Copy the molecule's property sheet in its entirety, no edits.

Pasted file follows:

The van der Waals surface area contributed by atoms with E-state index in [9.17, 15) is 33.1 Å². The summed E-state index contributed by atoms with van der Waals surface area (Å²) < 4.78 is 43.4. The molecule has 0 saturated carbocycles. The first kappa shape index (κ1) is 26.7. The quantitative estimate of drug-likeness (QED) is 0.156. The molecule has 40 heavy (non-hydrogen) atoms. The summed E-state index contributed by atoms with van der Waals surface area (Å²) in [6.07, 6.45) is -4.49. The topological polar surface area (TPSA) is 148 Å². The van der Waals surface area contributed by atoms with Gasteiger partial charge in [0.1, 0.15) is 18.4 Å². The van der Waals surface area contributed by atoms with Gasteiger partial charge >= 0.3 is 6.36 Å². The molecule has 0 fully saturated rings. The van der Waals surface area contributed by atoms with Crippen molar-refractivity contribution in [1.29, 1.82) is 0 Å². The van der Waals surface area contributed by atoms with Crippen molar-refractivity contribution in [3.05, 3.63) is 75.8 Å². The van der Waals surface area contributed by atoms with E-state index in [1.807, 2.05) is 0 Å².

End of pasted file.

The van der Waals surface area contributed by atoms with E-state index in [9.17, 15) is 33.1 Å². The summed E-state index contributed by atoms with van der Waals surface area (Å²) < 4.78 is 43.4. The molecule has 0 saturated carbocycles. The first kappa shape index (κ1) is 26.7. The quantitative estimate of drug-likeness (QED) is 0.156. The molecule has 40 heavy (non-hydrogen) atoms. The summed E-state index contributed by atoms with van der Waals surface area (Å²) in [6.07, 6.45) is -4.49. The topological polar surface area (TPSA) is 148 Å². The van der Waals surface area contributed by atoms with Gasteiger partial charge in [0.1, 0.15) is 18.4 Å². The van der Waals surface area contributed by atoms with Gasteiger partial charge >= 0.3 is 6.36 Å². The molecule has 0 fully saturated rings. The van der Waals surface area contributed by atoms with Crippen molar-refractivity contribution in [1.29, 1.82) is 0 Å². The van der Waals surface area contributed by atoms with Crippen molar-refractivity contribution in [3.05, 3.63) is 75.8 Å². The van der Waals surface area contributed by atoms with E-state index in [1.807, 2.05) is 0 Å².